There was an attempt to sanitise history following the end of World War II. If you read the history books then the only bad people are those wearing certain uniforms. The entire crimes of Germany have largely been pinned on the SS. With everyone else some form of victim. It’s obviously much more complicated than that but in order to ‘move on’ this was the unspoken ‘deal’ everyone made. The activities of one industrialist family are exposed in The Damned.
Set in 1930s Germany, the Essenbecks are a wealthy and powerful industrialist family who have started doing business with the National Socialist German Workers’ Party. Sophie (Ingrid Thulin), the daughter-in-law of the aristocratic patriarch (Albrecht Schoenhals), arranges, with the help of a relative (Helmut Griem) in the SS, for his murder. Her plan is for her to marry an ambitious employee, Friedrich (Dirk Bogarde), but her troubled son (Helmut Berger) has other ideas.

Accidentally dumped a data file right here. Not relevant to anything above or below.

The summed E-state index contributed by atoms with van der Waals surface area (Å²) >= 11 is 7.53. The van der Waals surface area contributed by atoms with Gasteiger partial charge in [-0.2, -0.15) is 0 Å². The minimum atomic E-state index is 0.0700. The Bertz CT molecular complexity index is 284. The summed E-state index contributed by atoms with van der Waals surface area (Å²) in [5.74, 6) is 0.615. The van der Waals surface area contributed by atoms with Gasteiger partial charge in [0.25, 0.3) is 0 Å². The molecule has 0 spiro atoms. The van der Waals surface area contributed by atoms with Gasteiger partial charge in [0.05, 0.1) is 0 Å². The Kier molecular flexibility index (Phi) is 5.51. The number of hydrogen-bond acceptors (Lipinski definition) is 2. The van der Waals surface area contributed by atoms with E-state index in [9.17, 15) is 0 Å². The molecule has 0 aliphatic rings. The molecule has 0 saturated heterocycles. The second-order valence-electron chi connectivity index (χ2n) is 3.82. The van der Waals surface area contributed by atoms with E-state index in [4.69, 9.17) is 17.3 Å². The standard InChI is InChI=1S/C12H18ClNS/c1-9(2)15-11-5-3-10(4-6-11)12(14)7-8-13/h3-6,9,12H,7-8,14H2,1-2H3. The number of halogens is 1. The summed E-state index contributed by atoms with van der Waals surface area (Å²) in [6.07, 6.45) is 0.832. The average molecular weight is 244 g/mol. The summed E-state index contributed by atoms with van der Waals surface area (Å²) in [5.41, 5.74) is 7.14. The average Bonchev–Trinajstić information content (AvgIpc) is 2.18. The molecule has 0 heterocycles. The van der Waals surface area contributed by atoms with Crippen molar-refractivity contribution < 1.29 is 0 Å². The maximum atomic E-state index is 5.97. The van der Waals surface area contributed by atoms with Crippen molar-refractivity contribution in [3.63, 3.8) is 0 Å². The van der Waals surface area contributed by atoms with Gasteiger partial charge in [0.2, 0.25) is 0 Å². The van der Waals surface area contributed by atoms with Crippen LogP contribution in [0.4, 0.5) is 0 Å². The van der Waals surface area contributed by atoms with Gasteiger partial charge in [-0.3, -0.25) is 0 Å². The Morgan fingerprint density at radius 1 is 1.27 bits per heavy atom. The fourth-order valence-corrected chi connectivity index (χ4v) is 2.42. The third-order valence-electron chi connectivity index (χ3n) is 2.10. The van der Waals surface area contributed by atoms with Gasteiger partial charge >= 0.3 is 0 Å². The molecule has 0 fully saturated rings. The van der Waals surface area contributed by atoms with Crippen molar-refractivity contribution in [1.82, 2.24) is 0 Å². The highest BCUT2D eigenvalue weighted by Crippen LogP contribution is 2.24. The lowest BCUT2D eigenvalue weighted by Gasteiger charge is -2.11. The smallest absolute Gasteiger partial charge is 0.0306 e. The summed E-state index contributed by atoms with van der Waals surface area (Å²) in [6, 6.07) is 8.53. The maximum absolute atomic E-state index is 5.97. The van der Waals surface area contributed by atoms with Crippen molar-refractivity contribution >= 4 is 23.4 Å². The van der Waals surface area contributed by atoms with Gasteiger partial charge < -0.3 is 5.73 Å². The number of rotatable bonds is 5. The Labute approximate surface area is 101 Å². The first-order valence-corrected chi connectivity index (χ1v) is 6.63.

The Damned is a garish and dissolute drama which paints Nazi Germany as a pit of entitled debauchery. It is undoubtedly Luchino Visconti most acerbic and febrile vision. It’s a tawdry portrait of power and ambition which works so well thanks to a number of committed performances which border-on caricature. The Damned is an angry and subversive work of cinema which dabbles in melodrama to deliver a vision of tainted corruption.
- New 2K digital restoration by the Cineteca di Bologna and Institut Lumière, with uncompressed monaural soundtrack
- Alternate Italian-language soundtrack
- Interview from 1970 with director Luchino Visconti about the file
- Archival interviews with actors Helmut Berger, Ingrid Thulin, and Charlotte Rampling
- Visconti: Man of Two Worlds, a 1969 behind-the-scenes documentary
- New interview with scholar Stefano Albertini about the sexual politics of the film
- New English subtitle translation and English subtitles for the deaf and hard of hearing
- PLUS: An essay by scholar D. A. Miller
The Damned is released on Blu-ray as part of the Criterion Collection on 25 October.